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Tony Ryall

31 January, 2013

Kiwis spending less time waiting in EDs

New Zealanders are spending less time waiting in hospital emergency departments (EDs), allowing them to receive treatment faster and return home sooner.

“Over 130,000 more patients received emergency care within six hours last year than in 2009, when the Governments National Health Targets began,” says Health Minister Tony Ryall.

“Of the 970,000 ED presentations last year, 93 per cent of patients were admitted, discharged or transferred within six hours or less.

“This is a significant improvement from a few years ago when only around 80 per cent of New Zealanders received ED care within six hours.

“Even with a steady increase in the number of presentations each year, EDs across the country are treating more patients faster.

“At one hospital, for example, the average time a patient spends in their ED has decreased by nearly four hours since 2008 — with 96 per cent of people now being treated within six hours or less.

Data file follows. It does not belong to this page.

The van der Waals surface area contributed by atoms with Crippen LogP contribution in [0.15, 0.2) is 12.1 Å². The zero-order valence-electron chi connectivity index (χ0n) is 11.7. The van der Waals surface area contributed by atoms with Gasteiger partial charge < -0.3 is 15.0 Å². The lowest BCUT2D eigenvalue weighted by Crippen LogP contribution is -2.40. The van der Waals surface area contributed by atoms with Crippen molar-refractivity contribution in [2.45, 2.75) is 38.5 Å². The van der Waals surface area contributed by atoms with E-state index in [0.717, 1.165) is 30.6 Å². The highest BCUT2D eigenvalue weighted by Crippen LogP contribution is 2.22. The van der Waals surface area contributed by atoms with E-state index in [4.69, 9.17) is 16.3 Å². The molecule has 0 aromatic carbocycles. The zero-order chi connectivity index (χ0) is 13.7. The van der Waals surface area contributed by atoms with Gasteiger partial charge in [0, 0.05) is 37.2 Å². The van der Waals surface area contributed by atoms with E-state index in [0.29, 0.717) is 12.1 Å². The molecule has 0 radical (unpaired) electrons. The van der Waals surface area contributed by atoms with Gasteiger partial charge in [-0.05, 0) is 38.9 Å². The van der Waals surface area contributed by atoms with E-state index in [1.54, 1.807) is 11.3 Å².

“Thanks to the hard work of health professionals, we’ve reduced wait times and made a real difference to patients and their families.

“I’ve seen a letter from a patient, who recently went to the North Shore Hospital ED, who said every single member of the staff he encountered was fantastic and the facilities were first class. He was seen immediately, received excellent care, recovered quickly and returned home to enjoy the holidays with his family.”

Shorter stays in EDs is one of the Government’s National Health Targets to ensure New Zealanders have better, sooner more convenient healthcare.

As reported recently, the former clinical director of Auckland Hospital ED, Dr Tim Parke, believes this national health target has contributed to saving about 200 lives nationally.